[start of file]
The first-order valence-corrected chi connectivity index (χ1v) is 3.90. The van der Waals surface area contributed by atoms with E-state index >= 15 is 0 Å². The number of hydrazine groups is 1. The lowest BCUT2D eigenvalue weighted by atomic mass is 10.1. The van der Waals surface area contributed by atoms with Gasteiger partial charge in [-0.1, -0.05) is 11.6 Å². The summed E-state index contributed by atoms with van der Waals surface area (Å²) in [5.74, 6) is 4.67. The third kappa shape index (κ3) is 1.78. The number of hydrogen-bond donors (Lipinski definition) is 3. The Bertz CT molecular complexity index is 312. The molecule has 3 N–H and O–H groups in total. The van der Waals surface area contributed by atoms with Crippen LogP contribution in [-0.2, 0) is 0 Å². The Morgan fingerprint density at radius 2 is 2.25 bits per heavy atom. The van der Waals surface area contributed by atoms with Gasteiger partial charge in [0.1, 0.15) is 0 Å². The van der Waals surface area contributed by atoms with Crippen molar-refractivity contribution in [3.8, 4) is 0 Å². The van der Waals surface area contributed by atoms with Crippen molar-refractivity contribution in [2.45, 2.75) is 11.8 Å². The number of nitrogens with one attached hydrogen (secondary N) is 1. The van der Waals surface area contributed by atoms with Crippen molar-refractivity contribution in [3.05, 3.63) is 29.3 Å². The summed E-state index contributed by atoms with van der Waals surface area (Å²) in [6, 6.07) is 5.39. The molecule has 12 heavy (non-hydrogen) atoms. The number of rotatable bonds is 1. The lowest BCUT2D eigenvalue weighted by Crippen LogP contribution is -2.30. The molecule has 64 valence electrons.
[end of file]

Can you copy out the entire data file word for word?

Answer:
The first-order valence-corrected chi connectivity index (χ1v) is 3.90. The van der Waals surface area contributed by atoms with E-state index >= 15 is 0 Å². The number of hydrazine groups is 1. The lowest BCUT2D eigenvalue weighted by atomic mass is 10.1. The van der Waals surface area contributed by atoms with Gasteiger partial charge in [-0.1, -0.05) is 11.6 Å². The summed E-state index contributed by atoms with van der Waals surface area (Å²) in [5.74, 6) is 4.67. The third kappa shape index (κ3) is 1.78. The number of hydrogen-bond donors (Lipinski definition) is 3. The Bertz CT molecular complexity index is 312. The molecule has 3 N–H and O–H groups in total. The van der Waals surface area contributed by atoms with Crippen LogP contribution in [-0.2, 0) is 0 Å². The Morgan fingerprint density at radius 2 is 2.25 bits per heavy atom. The van der Waals surface area contributed by atoms with Gasteiger partial charge in [0.1, 0.15) is 0 Å². The van der Waals surface area contributed by atoms with Crippen molar-refractivity contribution in [3.8, 4) is 0 Å². The van der Waals surface area contributed by atoms with Crippen molar-refractivity contribution in [2.45, 2.75) is 11.8 Å². The number of nitrogens with one attached hydrogen (secondary N) is 1. The van der Waals surface area contributed by atoms with Crippen molar-refractivity contribution in [3.05, 3.63) is 29.3 Å². The summed E-state index contributed by atoms with van der Waals surface area (Å²) in [6, 6.07) is 5.39. The molecule has 12 heavy (non-hydrogen) atoms. The number of rotatable bonds is 1. The lowest BCUT2D eigenvalue weighted by Crippen LogP contribution is -2.30. The molecule has 64 valence electrons.